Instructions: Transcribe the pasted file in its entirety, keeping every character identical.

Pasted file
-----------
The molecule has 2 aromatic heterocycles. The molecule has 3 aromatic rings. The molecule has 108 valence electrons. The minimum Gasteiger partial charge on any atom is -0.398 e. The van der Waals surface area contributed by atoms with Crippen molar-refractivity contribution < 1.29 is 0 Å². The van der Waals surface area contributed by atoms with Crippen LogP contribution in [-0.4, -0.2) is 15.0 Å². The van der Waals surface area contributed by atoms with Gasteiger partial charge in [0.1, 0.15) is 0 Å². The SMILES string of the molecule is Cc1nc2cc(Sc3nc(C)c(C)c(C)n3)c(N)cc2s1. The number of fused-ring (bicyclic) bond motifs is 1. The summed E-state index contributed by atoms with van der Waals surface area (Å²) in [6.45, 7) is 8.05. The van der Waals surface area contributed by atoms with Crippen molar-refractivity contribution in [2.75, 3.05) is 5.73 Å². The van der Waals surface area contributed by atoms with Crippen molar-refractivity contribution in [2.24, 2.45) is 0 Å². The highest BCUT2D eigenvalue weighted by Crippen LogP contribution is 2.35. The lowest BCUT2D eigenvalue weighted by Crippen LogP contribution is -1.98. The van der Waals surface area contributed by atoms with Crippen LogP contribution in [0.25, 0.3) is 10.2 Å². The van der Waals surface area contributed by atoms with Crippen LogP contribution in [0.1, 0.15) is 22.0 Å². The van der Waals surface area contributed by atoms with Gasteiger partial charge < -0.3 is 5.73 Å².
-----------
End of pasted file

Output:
The molecule has 2 aromatic heterocycles. The molecule has 3 aromatic rings. The molecule has 108 valence electrons. The minimum Gasteiger partial charge on any atom is -0.398 e. The van der Waals surface area contributed by atoms with Crippen molar-refractivity contribution < 1.29 is 0 Å². The van der Waals surface area contributed by atoms with Crippen LogP contribution in [-0.4, -0.2) is 15.0 Å². The van der Waals surface area contributed by atoms with Gasteiger partial charge in [0.1, 0.15) is 0 Å². The SMILES string of the molecule is Cc1nc2cc(Sc3nc(C)c(C)c(C)n3)c(N)cc2s1. The number of fused-ring (bicyclic) bond motifs is 1. The summed E-state index contributed by atoms with van der Waals surface area (Å²) in [6.45, 7) is 8.05. The van der Waals surface area contributed by atoms with Crippen molar-refractivity contribution in [2.75, 3.05) is 5.73 Å². The van der Waals surface area contributed by atoms with Crippen molar-refractivity contribution in [2.24, 2.45) is 0 Å². The highest BCUT2D eigenvalue weighted by Crippen LogP contribution is 2.35. The lowest BCUT2D eigenvalue weighted by Crippen LogP contribution is -1.98. The van der Waals surface area contributed by atoms with Crippen LogP contribution in [0.25, 0.3) is 10.2 Å². The van der Waals surface area contributed by atoms with Crippen LogP contribution in [0.1, 0.15) is 22.0 Å². The van der Waals surface area contributed by atoms with Gasteiger partial charge < -0.3 is 5.73 Å².